By Chris Lucey SYRACUSE, N.Y. (NCC NEWS) – When Twitch.TV and the Newhouse School agreed to partner for the first eSports college course in the U.S., it was a mutual exchange. Newhouse gets its students expert insight into the world of eSports, while Twitch gets something that every industry giant needs: young, innovative minds tackling its problems.
eSports is growing at a rapid pace. Business Insider reports that eSports is projected to bring in $696 Million in 2017, and to continue growing exponentially after. By 2018, it reports that the audience will grow to nearly 600 million followers by 2020 and bring in almost $1.5 Billion. With this much money at stake, Twitch is aware of how crucial it is to maintain its position. 90 percent of the sport’s current audience of 323 million tunes in to the major tournaments and daily streams via Twitch.TV.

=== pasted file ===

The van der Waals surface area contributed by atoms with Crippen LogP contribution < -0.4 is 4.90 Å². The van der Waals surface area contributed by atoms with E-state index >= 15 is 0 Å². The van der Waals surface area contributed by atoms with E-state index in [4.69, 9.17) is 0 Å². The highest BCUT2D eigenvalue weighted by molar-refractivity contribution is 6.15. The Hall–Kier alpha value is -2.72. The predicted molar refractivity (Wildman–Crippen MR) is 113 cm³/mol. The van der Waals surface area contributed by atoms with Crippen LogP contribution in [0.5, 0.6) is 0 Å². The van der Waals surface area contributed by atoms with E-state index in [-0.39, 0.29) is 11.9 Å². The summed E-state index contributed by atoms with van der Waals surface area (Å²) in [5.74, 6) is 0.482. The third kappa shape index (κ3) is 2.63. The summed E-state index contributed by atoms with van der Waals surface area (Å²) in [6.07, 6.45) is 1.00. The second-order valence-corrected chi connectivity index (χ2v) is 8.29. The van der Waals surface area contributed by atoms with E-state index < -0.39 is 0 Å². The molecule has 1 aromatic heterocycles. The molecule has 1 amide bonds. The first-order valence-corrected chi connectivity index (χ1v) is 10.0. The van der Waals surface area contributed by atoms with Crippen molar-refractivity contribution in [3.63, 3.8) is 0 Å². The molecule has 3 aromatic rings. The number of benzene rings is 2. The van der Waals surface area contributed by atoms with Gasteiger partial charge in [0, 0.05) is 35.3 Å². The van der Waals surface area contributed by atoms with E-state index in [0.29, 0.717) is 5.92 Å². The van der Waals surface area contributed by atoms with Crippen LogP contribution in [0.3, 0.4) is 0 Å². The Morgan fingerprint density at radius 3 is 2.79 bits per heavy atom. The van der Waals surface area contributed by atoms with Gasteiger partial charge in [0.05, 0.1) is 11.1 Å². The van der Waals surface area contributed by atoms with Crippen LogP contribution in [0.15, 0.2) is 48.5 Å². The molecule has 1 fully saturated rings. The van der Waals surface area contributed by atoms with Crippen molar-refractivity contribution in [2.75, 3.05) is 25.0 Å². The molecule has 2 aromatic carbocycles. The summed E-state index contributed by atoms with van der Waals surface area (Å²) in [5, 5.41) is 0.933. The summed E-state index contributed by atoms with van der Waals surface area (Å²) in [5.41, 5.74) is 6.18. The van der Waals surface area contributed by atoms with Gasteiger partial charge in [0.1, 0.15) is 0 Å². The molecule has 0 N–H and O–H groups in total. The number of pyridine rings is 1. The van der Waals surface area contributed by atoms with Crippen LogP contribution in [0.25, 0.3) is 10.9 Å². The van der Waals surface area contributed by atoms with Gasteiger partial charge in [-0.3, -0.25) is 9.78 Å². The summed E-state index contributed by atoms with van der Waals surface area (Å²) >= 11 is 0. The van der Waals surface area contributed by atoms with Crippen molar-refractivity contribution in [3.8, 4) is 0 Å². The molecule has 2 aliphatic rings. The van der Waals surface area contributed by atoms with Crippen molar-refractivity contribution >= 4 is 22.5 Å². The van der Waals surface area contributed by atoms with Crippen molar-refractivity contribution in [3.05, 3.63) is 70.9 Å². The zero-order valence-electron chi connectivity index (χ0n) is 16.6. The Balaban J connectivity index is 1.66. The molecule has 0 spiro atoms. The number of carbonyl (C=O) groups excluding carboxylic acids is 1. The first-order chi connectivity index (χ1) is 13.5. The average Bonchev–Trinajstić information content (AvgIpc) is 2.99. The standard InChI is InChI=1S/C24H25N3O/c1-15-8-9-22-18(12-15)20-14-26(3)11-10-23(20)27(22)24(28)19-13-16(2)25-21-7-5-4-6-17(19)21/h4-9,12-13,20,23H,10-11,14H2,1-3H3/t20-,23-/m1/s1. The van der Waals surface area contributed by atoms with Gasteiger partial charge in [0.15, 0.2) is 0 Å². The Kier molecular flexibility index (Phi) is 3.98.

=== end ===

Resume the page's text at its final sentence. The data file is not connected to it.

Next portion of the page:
Companies like “Riot Games” have their games streamed through Twitch but keep strict control on how it’s intellectual property is displayed on the interface. Its biggest property is “League of Legends,” a game played professionally by some. “League” tournaments are often streamed on Twitch and generated nearly $30 million in prize money for its champions by the year 2016, according to Techvibes.com.
Finding a way past possible conflicts over intellectual property is of paramount importance to Twitch, which has forced its way into the ground floor of a booming eSports industry. It’s open to suggestions and fresh ideas about how to maintain that coveted title.